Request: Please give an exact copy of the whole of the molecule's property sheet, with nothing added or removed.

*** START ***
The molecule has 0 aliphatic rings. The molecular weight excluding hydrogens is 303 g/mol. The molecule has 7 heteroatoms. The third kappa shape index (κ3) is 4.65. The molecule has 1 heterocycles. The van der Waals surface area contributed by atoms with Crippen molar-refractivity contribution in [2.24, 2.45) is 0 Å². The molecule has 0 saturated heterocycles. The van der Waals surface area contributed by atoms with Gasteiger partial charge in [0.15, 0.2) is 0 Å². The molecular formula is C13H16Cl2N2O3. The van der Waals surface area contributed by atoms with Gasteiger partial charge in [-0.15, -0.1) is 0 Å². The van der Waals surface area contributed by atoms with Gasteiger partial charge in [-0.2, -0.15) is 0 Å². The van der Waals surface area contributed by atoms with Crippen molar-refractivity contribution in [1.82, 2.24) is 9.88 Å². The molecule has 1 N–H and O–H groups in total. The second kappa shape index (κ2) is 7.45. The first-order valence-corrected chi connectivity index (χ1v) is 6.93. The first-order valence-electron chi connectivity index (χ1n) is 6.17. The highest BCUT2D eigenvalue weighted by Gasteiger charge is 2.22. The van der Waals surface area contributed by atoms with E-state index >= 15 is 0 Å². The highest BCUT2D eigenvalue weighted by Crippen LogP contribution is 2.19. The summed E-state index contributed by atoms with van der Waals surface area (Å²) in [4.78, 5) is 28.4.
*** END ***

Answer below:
The molecule has 0 aliphatic rings. The molecular weight excluding hydrogens is 303 g/mol. The molecule has 7 heteroatoms. The third kappa shape index (κ3) is 4.65. The molecule has 1 heterocycles. The van der Waals surface area contributed by atoms with Crippen molar-refractivity contribution in [2.24, 2.45) is 0 Å². The molecule has 0 saturated heterocycles. The van der Waals surface area contributed by atoms with Gasteiger partial charge in [0.15, 0.2) is 0 Å². The molecular formula is C13H16Cl2N2O3. The van der Waals surface area contributed by atoms with Gasteiger partial charge in [-0.15, -0.1) is 0 Å². The van der Waals surface area contributed by atoms with Gasteiger partial charge in [-0.2, -0.15) is 0 Å². The van der Waals surface area contributed by atoms with Crippen molar-refractivity contribution in [1.82, 2.24) is 9.88 Å². The molecule has 1 N–H and O–H groups in total. The second kappa shape index (κ2) is 7.45. The first-order valence-corrected chi connectivity index (χ1v) is 6.93. The first-order valence-electron chi connectivity index (χ1n) is 6.17. The highest BCUT2D eigenvalue weighted by Gasteiger charge is 2.22. The van der Waals surface area contributed by atoms with E-state index >= 15 is 0 Å². The highest BCUT2D eigenvalue weighted by Crippen LogP contribution is 2.19. The summed E-state index contributed by atoms with van der Waals surface area (Å²) in [4.78, 5) is 28.4.